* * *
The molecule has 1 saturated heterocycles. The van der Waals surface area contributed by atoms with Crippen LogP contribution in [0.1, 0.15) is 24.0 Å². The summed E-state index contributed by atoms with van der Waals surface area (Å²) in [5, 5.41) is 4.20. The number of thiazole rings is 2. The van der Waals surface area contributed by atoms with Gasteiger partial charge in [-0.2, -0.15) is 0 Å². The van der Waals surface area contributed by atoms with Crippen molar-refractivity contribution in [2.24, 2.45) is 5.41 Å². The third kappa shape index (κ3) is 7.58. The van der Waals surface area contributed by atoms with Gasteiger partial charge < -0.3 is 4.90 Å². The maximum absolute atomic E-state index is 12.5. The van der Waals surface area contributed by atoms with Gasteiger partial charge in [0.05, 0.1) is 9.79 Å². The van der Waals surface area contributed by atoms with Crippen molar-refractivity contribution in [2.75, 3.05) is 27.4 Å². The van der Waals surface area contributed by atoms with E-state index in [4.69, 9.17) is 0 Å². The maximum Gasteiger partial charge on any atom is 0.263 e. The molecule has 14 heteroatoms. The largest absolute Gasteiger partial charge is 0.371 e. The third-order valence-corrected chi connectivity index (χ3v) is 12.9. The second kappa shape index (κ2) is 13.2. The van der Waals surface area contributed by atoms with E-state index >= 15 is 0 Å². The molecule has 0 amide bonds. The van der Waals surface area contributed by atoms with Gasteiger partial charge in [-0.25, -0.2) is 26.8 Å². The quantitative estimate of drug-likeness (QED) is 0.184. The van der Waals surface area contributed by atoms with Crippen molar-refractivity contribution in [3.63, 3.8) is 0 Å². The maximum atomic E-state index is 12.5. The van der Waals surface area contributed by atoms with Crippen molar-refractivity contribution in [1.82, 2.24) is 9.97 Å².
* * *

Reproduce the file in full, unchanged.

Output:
The molecule has 1 saturated heterocycles. The van der Waals surface area contributed by atoms with Crippen LogP contribution in [0.1, 0.15) is 24.0 Å². The summed E-state index contributed by atoms with van der Waals surface area (Å²) in [5, 5.41) is 4.20. The number of thiazole rings is 2. The van der Waals surface area contributed by atoms with Gasteiger partial charge in [-0.2, -0.15) is 0 Å². The van der Waals surface area contributed by atoms with Crippen molar-refractivity contribution in [2.24, 2.45) is 5.41 Å². The third kappa shape index (κ3) is 7.58. The van der Waals surface area contributed by atoms with Gasteiger partial charge < -0.3 is 4.90 Å². The maximum absolute atomic E-state index is 12.5. The van der Waals surface area contributed by atoms with Gasteiger partial charge in [0.05, 0.1) is 9.79 Å². The van der Waals surface area contributed by atoms with Crippen molar-refractivity contribution in [2.75, 3.05) is 27.4 Å². The van der Waals surface area contributed by atoms with E-state index in [4.69, 9.17) is 0 Å². The maximum Gasteiger partial charge on any atom is 0.263 e. The molecule has 14 heteroatoms. The largest absolute Gasteiger partial charge is 0.371 e. The third-order valence-corrected chi connectivity index (χ3v) is 12.9. The second kappa shape index (κ2) is 13.2. The van der Waals surface area contributed by atoms with E-state index >= 15 is 0 Å². The molecule has 0 amide bonds. The van der Waals surface area contributed by atoms with Gasteiger partial charge in [-0.25, -0.2) is 26.8 Å². The quantitative estimate of drug-likeness (QED) is 0.184. The van der Waals surface area contributed by atoms with Crippen molar-refractivity contribution in [3.63, 3.8) is 0 Å². The maximum atomic E-state index is 12.5. The van der Waals surface area contributed by atoms with Crippen molar-refractivity contribution in [1.82, 2.24) is 9.97 Å².